Ever since I’ve been in Alaska, the pundits exclaim that we must figure out how to diversify our economy and find new ways for Alaskans to earn money. Today, I want to point out a prime example of why politics as usual works against economic diversification. To the contrary, as soon as we see a new industry arrive, politicians in Juneau immediately pounce with the heavy hand of government to tax, regulate and snuff out new opportunities. In this case, it’s because the legacy industry is threatened by competition.
I’m talking about an innovative, disruptive business model called peer-to-peer car sharing. I’ve got a car, you need a car. A slick app will connect us and we can make it happen for an agreed-upon price. Whoa, whoa, whoa — that’s way too simple an idea. Have Alaskans found a new way to make a few extra dollars off their idle vehicles?
As Alaska faces its toughest economic challenges in a generation, and while 7 million Americans are more than three months behind on their car payments, Alaskans have discovered peer-to-peer car sharing. App-based companies like Turo and others allow people to make their privately-owned vehicles available for anyone to reserve through an online marketplace. In turn, car-sharing guests now have a more affordable and convenient option than a traditional rental car company. And with $1 million in liability coverage, it seems like a win-win for everyone in Alaska.
Unfortunately, the big multi-billion dollar, multinational rental car industry doesn’t feel the same way. Rental car companies like Enterprise Rent-A-Car are backing a bill, House Bill 102, in Juneau that would force the peer-to-peer platforms and their car owners to be treated like a rental car company, essentially gutting the entire idea.
With HB 102, the rental car industry puts forth regulations for a competing industry, the one that it views as its biggest threat. Common sense public policy suggests that lawmakers reach out to and work with stakeholders affected by new laws. Yet the Alaska Legislature is allowing these legacy companies to dictate the rules of the road for an industry they simply don’t want to exist.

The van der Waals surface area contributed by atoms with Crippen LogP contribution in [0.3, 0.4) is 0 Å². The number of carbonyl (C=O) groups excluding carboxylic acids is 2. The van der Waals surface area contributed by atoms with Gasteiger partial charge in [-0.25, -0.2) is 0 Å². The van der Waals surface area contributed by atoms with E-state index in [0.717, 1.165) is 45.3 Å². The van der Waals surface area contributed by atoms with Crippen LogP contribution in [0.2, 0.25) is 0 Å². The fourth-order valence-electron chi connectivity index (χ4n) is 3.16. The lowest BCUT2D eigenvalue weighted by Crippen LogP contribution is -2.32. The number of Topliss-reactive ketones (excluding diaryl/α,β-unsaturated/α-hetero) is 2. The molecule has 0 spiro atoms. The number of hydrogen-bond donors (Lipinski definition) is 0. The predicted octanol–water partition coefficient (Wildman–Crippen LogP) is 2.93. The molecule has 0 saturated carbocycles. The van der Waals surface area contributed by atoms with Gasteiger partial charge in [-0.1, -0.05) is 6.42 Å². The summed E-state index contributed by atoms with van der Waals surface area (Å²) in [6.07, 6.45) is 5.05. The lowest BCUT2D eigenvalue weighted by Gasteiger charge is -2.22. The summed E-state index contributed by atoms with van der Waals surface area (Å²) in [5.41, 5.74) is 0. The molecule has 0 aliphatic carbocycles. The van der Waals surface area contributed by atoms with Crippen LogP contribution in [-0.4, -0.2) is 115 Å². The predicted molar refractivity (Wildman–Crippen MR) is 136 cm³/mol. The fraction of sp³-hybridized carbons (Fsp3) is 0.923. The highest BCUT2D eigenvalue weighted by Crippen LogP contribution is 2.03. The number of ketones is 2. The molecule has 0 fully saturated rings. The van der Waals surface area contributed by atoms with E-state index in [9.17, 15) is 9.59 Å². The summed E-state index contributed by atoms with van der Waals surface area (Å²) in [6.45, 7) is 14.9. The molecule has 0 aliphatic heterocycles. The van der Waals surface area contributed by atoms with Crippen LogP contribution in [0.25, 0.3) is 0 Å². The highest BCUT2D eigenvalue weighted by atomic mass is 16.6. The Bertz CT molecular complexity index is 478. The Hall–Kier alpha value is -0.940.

Alaska is just Enterprise Rent-A-Car’s most recent playground to strong arm policymakers into preserving their tremendous market dominance — with over 30 similar attempts in other states in the last two years. Enterprise hopes that by enacting HB 102 it will kill the competition and end the threat to its current 56 percent market share. It has the money. It has the connections. But Enterprise is wrong on the issue.
If the state of Alaska wants to put the rules of the road in place for peer-to-peer car sharing, they should work with the participants in that industry — and not the one wanting to wipe it out. Enterprise Rent-A-Car is doing all that they can to stifle innovation, but it’s Alaskans who will end up losing.
Peer-to-peer car sharing is providing economic opportunity for over 700 Alaskans. The average Alaskan host on Turo can make about $300 per month and 1 in 5 Turo hosts are veterans or active military members, many of whom list their vehicles while they’re deployed. We shouldn’t take this opportunity away before it even has a chance to take off.
Please reject HB 102 and invite the peer-to-peer car sharing industry to discuss a proper regulatory framework, without the rental car industry at the table. Let the “Last Frontier” be a voice for technological innovation and economic diversification.
• Erik Scholl lives in Juneau.